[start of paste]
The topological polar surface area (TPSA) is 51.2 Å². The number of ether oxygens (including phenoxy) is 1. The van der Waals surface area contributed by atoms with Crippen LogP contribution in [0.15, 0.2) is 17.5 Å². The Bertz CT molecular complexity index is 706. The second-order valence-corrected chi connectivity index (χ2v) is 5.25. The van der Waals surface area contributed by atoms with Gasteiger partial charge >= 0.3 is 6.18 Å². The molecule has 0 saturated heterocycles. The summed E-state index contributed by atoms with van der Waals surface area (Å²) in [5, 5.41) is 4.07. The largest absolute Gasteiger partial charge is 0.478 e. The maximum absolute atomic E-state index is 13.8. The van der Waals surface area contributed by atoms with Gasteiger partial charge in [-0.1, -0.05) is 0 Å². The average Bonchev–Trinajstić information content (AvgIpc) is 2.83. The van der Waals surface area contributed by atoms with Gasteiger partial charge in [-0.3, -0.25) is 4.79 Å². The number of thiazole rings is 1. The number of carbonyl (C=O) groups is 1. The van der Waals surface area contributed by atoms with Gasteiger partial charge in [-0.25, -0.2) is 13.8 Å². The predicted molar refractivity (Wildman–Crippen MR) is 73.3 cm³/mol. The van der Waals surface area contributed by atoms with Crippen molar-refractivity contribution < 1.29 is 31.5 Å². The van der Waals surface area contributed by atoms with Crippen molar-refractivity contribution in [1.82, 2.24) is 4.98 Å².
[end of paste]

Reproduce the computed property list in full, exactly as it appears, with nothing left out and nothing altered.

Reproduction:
The topological polar surface area (TPSA) is 51.2 Å². The number of ether oxygens (including phenoxy) is 1. The van der Waals surface area contributed by atoms with Crippen LogP contribution in [0.15, 0.2) is 17.5 Å². The Bertz CT molecular complexity index is 706. The second-order valence-corrected chi connectivity index (χ2v) is 5.25. The van der Waals surface area contributed by atoms with Gasteiger partial charge >= 0.3 is 6.18 Å². The molecule has 0 saturated heterocycles. The summed E-state index contributed by atoms with van der Waals surface area (Å²) in [5, 5.41) is 4.07. The largest absolute Gasteiger partial charge is 0.478 e. The maximum absolute atomic E-state index is 13.8. The van der Waals surface area contributed by atoms with Gasteiger partial charge in [-0.1, -0.05) is 0 Å². The average Bonchev–Trinajstić information content (AvgIpc) is 2.83. The van der Waals surface area contributed by atoms with Gasteiger partial charge in [-0.3, -0.25) is 4.79 Å². The number of thiazole rings is 1. The number of carbonyl (C=O) groups is 1. The van der Waals surface area contributed by atoms with Gasteiger partial charge in [-0.25, -0.2) is 13.8 Å². The predicted molar refractivity (Wildman–Crippen MR) is 73.3 cm³/mol. The van der Waals surface area contributed by atoms with Crippen molar-refractivity contribution < 1.29 is 31.5 Å². The van der Waals surface area contributed by atoms with Crippen molar-refractivity contribution in [1.82, 2.24) is 4.98 Å².